After reading Bérubé’s post I clicked over to the FSM list (the first time Bérubé referred to the Family Security Matters consortium as FSM in his post, I did a confused double-take, because for a moment I took the acronym as referring to the Flying Spaghetti Monster), hoping for a wingnuttery-inspired larf. Not really any luck on that point, I’m afraid; Bérubé already covered the best stuff. However, I was intrigued by this “dangerous” course: Read the rest of this entry »
October 23, 2007
On my way home yesterday I heard Marc Acito, author of How I Paid for College: A Novel of Sex, Theft, Friendship & Musical Theater and the upcoming Attack of the Theater People, discuss on All Things Considered the most recent Harry Potter scandal: J.K. Rowling’s revelation this past weekend of the fact that Dumbledore is gay. You can listen to his commentary here, and there’s a transcript (transcribed by yours truly, so I take full responsibility for any mistakes or glitches) below the fold. I very much appreciated Acito’s take on the situation — he summarizes a number of the reactions people have had to the news (mine: “Huh. That makes sense. Cool.”), then connects it to his own experience as a teacher and a homosexual. I think he’s right: “In a world where sexual orientation is still headline news, too many real gay people lead fictitious lives.” Mustang Bobby of Shakesville puts perhaps a finer point on it: “It also makes it clear that a gay man such as a teacher can be a mentor and a friend without any of the lurid overtones of pedophilia that is never far from the fevered imaginings of the Christian conservatives and their perpetual adolescent fixation with sex.”
That idea connects to a post of Melissa’s from yesterday, the So-Called Public School Plague, which discusses an Associated Press report on sexual predators in public schools. She takes the AP to task — and rightly so — for playing fast and loose with the numbers. But in the context of LGBTQ teachers having to keep their sexuality or gender identity quiet in the classroom, I couldn’t help but notice another aspect of the article. It refers to a handful of incidents:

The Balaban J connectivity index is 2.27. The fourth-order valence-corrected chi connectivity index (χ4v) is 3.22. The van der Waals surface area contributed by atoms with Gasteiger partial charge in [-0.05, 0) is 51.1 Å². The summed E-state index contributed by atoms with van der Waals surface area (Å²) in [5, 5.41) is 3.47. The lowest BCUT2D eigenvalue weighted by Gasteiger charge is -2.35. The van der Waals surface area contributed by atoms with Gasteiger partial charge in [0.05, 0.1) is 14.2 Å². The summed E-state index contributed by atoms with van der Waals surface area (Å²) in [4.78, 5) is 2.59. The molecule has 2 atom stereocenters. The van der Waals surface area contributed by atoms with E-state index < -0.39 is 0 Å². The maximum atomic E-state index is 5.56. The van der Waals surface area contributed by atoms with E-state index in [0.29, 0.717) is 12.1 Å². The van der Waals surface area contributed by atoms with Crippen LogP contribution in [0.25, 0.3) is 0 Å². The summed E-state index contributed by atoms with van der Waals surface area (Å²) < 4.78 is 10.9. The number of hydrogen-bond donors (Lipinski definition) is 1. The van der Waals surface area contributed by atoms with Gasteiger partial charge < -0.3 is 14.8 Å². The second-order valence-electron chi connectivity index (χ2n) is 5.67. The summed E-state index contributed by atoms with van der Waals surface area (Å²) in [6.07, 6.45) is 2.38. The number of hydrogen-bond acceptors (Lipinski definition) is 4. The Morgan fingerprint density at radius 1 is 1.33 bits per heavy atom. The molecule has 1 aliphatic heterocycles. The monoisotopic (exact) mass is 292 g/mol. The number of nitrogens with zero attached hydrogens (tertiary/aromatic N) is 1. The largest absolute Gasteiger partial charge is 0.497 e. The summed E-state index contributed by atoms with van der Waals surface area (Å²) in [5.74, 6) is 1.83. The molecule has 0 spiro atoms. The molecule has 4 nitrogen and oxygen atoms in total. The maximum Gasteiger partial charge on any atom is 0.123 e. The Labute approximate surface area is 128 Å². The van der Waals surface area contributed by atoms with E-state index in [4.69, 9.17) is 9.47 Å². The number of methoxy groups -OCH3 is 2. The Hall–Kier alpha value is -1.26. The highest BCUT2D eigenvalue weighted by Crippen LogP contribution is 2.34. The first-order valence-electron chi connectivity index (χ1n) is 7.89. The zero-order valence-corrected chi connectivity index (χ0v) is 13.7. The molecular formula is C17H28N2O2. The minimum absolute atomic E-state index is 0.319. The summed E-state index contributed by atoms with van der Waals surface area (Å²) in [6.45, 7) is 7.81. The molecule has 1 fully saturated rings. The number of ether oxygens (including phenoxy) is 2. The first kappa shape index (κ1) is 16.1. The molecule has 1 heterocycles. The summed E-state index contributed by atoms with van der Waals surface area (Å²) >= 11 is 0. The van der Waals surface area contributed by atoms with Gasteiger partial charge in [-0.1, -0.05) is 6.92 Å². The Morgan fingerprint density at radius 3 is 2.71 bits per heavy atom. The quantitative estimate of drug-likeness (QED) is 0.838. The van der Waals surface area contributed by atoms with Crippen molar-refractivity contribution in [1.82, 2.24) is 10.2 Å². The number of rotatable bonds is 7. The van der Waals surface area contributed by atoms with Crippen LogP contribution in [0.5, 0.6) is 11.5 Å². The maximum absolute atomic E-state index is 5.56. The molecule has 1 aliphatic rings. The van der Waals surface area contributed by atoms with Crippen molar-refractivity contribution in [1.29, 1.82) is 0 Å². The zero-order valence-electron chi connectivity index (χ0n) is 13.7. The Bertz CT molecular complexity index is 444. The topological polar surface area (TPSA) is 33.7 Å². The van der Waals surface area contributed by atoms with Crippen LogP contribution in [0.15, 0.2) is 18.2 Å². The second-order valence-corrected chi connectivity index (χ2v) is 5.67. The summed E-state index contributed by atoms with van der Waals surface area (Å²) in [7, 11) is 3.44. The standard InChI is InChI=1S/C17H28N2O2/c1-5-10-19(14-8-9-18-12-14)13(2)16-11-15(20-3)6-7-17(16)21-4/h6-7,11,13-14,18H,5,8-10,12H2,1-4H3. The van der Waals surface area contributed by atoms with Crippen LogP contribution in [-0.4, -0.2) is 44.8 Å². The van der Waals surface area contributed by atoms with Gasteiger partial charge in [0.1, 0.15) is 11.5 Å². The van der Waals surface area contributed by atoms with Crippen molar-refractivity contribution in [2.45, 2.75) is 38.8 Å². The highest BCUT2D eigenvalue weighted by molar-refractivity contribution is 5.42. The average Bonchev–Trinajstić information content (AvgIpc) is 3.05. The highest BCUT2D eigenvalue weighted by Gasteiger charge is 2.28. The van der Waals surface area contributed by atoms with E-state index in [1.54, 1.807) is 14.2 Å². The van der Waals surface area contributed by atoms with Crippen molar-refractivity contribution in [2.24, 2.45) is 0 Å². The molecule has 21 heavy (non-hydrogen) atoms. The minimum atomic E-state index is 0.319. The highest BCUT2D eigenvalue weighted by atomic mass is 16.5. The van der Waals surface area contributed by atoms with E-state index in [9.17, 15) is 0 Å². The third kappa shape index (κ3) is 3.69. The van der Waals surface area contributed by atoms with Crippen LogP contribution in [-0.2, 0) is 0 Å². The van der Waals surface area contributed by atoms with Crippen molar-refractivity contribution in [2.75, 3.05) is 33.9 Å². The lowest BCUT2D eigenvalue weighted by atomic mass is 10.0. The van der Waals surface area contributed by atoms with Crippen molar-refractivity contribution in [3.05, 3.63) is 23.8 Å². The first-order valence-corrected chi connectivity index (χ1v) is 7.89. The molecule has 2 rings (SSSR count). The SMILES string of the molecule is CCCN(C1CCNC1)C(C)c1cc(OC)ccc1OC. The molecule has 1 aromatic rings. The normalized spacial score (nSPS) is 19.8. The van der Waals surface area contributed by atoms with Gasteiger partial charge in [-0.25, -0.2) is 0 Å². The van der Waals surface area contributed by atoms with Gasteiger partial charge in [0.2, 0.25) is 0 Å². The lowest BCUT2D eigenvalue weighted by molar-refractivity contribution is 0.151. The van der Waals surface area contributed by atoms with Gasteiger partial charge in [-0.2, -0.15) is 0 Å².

- One male teacher stands accused of, among other things, fondling a fifth-grader’s breast and forcing the hand of another girl onto the zipper of his pants.
- “DNA evidence in a civil case determined that [a male principal] impregnated a 14-year-old student.”
- Another male teacher’s “bosses warned him not to meet with female students behind closed doors. . . . Police later found pornography and condoms in his office and alleged that he was about to have sex with a female student.”
- A female teacher “conceived a child with a 16-year-old former student.”
- Another male teacher victimized a young girl, and wasn’t taken to task for it until it happened with a second young girl.
- A male teacher in Pennsylvania developed a romantic and sexual relationship with a 12-year-old girl.
Notice a pattern? The majority of abuse cited is male-on-female or female-on-male. Now, I’ve said before (and I’m sure I’ll say it again) that pedophilia is an entity entirely separate from normal (if you will), healthy adult sexuality. However, religious fundamentalists continue using the “homosexuality = pedophilia” talking point as if I hadn’t said anything at all (which rather makes me want to take my well-thought-out arguments and go home, except they’re out there trying to influence public policy, so I have to keep trying), so I thought this was worth pointing out. Conclusion: A GAY TEACHER IS NO MORE LIKELY TO ABUSE A CHILD THAN A STRAIGHT TEACHER IS. Thank you, and goodnight. Read the rest of this entry »
October 3, 2007
(Post title adapted from this post by Michael Bérubé.)
So, on the one hand we have an administrator halting the performance of a play that could easily pique students’ interest in Shakespeare. On the other, though, we have Phyllis Schlafly complaining that “Shakespeare has disappeared from required courses in English departments at more than three-fourths of the top 25 U.S. universities” (see Evil Bender for an analysis of Schlafly’s problematic composition skills, of which her citing statistics without evidence is merely one example).